In 1916, an African American teenager named Jesse Washington was tortured, mutilated and burned to death in the town square by a mob that seized him from the courthouse, where he had been convicted of murdering a white woman. 15,000 spectators, mostly citizens of Waco, were present. The commonly-named Waco Horror drew international condemnation and became the cause célèbre of the nascent NAACP's anti-lynching campaign. In 2006, the Waco City Council officially condemned the lynching, which took place without opposition from local political or judicial leaders.
In 1923, the Texas Legislature created the Tenth Civil Court of Appeals and placed it in Waco; it is now known as the 10th Court of Appeals.
In 1937, Grover C. Thomsen and R.H. Roark created a soft-drink called "Sun Tang Red Cream Soda". This would later become known as the soft drink Big Red.
On May 5, 1942, Waco Army Air Field opened as a basic pilot training school and on June 10, 1949, the name was changed to Connally Air Force Base in memory of Col. James T. Connally, a local pilot killed in Japan in 1945. The name changed again in 1951 to the James Connally Air Force Base. The base closed in May of 1966 and is now the location of Texas State Technical College, formerly Texas State Technical Institute, since 1965. The airfield is still in operation and was used by Air Force One when former US President George W. Bush visited his Prairie Chapel Ranch, also known as the Western White House, in Crawford, Texas.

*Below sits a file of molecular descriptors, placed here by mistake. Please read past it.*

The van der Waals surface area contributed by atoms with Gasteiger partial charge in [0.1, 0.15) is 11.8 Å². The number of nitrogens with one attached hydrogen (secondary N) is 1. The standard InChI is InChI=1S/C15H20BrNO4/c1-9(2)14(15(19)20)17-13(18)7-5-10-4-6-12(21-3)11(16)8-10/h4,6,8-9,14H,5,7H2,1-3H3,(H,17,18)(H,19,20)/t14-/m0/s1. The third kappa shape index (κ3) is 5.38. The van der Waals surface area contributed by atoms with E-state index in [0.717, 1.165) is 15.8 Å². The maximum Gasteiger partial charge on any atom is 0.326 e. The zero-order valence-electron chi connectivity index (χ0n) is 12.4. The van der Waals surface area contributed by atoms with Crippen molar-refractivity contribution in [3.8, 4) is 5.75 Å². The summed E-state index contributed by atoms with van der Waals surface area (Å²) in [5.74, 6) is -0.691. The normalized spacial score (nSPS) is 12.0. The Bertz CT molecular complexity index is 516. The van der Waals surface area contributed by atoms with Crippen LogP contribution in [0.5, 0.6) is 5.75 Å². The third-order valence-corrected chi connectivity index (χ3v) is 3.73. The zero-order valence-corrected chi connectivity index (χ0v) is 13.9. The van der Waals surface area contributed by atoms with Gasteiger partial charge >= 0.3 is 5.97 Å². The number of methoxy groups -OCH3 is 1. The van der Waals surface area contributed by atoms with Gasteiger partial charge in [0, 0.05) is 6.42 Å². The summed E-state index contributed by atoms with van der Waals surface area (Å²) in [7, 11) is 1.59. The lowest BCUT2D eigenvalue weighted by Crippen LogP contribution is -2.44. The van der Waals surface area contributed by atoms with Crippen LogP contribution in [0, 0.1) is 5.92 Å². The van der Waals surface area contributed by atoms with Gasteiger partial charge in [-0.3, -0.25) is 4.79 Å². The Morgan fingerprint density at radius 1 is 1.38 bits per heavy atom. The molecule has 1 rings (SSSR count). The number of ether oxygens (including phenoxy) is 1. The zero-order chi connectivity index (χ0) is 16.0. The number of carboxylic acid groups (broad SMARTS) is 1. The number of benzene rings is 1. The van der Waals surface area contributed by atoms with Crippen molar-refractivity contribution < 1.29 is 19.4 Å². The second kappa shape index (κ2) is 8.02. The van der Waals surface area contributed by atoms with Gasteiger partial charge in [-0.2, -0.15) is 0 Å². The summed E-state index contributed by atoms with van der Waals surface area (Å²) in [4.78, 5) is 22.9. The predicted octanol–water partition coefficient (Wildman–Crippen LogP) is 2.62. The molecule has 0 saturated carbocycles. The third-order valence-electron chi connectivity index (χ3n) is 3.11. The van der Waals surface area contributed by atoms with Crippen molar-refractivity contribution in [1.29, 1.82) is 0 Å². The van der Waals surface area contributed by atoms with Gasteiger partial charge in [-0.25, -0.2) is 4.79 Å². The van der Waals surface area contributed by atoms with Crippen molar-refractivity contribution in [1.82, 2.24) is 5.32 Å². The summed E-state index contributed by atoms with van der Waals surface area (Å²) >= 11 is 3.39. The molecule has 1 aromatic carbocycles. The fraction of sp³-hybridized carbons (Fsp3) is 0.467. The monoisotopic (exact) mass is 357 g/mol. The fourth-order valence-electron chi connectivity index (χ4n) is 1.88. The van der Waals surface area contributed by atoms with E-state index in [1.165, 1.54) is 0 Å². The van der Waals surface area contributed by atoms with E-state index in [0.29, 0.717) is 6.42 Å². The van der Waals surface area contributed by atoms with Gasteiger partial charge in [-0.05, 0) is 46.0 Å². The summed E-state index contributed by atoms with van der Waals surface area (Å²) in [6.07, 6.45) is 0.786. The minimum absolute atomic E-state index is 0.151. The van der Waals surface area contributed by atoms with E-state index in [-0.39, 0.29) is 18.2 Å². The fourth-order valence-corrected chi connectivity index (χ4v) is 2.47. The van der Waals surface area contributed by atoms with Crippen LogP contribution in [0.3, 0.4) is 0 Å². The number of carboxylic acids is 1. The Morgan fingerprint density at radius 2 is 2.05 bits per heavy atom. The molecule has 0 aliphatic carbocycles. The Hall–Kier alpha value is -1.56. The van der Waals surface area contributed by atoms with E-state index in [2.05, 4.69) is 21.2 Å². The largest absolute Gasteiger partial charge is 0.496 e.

Alamo Plaza Courts, Tourist Apartments, Waco circa 1939 On May 11, 1953, a tornado hit downtown Waco, killing 114. As of 2011, it remains the eleventh deadliest tornado in U.S. history and tied for the deadliest in Texas state history. It was the first tornado tracked by radar and helped spur the creation of a nationwide storm surveillance system.
In 1964 the Texas Department of Public Safety designated Waco as the site for the state-designated official museum of the legendary Texas Rangers law enforcement agency founded in 1823. In 1976 it was further designated the official Hall of Fame for the Rangers and renamed the Texas Ranger Hall of Fame and Museum. Renovations by the Waco government earned this building green status, the first Waco government-led project of its nature. The construction project has also fallen under scrutiny for expanding the building over unmarked human graves.
In 1978, bones were discovered emerging from the mud at the confluence of the Brazos River and the Bosque River. Subsequent excavations revealed that the bones were 68,000 years old and belonged to a species of mammoth. Eventually, the remains of at least 24 mammoths, one camel, and one large cat were found at the site, making it one of the largest findings of its kind. Scholars have puzzled over why such a large herd had been killed all at once. The site is currently being looked at by the National Park Service for possible inclusion into the National Park system. They are conducting a special resource study to be presented to Congress.